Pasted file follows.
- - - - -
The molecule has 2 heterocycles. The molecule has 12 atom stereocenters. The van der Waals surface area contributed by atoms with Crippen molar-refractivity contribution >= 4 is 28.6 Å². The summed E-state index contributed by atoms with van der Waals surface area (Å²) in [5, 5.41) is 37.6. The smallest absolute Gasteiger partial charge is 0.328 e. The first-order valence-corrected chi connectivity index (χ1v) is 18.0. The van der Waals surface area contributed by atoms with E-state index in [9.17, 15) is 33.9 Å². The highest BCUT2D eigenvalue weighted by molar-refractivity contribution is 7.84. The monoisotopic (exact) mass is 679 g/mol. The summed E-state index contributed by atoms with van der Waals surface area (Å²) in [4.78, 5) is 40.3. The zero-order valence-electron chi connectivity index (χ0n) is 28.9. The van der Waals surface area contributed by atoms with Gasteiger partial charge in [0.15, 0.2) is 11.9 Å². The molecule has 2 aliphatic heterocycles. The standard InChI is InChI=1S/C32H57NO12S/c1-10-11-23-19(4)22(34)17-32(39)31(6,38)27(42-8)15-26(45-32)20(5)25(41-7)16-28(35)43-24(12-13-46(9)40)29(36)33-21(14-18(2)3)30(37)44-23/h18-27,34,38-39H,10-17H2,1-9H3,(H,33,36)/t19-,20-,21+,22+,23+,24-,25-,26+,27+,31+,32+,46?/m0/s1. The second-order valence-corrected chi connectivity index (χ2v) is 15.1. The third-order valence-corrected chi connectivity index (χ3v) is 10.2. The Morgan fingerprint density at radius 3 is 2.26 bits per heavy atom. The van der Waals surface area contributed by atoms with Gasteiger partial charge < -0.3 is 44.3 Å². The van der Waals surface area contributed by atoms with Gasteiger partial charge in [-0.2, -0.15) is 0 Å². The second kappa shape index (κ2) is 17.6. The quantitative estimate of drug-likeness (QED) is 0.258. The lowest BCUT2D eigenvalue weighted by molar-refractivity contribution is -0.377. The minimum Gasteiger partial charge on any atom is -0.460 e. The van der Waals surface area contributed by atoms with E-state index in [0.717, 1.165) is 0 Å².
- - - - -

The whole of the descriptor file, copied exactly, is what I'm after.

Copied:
The molecule has 2 heterocycles. The molecule has 12 atom stereocenters. The van der Waals surface area contributed by atoms with Crippen molar-refractivity contribution >= 4 is 28.6 Å². The summed E-state index contributed by atoms with van der Waals surface area (Å²) in [5, 5.41) is 37.6. The smallest absolute Gasteiger partial charge is 0.328 e. The first-order valence-corrected chi connectivity index (χ1v) is 18.0. The van der Waals surface area contributed by atoms with E-state index in [9.17, 15) is 33.9 Å². The highest BCUT2D eigenvalue weighted by molar-refractivity contribution is 7.84. The monoisotopic (exact) mass is 679 g/mol. The summed E-state index contributed by atoms with van der Waals surface area (Å²) in [4.78, 5) is 40.3. The zero-order valence-electron chi connectivity index (χ0n) is 28.9. The van der Waals surface area contributed by atoms with Gasteiger partial charge in [0.15, 0.2) is 11.9 Å². The molecule has 2 aliphatic heterocycles. The standard InChI is InChI=1S/C32H57NO12S/c1-10-11-23-19(4)22(34)17-32(39)31(6,38)27(42-8)15-26(45-32)20(5)25(41-7)16-28(35)43-24(12-13-46(9)40)29(36)33-21(14-18(2)3)30(37)44-23/h18-27,34,38-39H,10-17H2,1-9H3,(H,33,36)/t19-,20-,21+,22+,23+,24-,25-,26+,27+,31+,32+,46?/m0/s1. The second-order valence-corrected chi connectivity index (χ2v) is 15.1. The third-order valence-corrected chi connectivity index (χ3v) is 10.2. The Morgan fingerprint density at radius 3 is 2.26 bits per heavy atom. The van der Waals surface area contributed by atoms with Gasteiger partial charge < -0.3 is 44.3 Å². The van der Waals surface area contributed by atoms with Gasteiger partial charge in [-0.2, -0.15) is 0 Å². The second kappa shape index (κ2) is 17.6. The quantitative estimate of drug-likeness (QED) is 0.258. The lowest BCUT2D eigenvalue weighted by molar-refractivity contribution is -0.377. The minimum Gasteiger partial charge on any atom is -0.460 e. The van der Waals surface area contributed by atoms with E-state index in [0.717, 1.165) is 0 Å².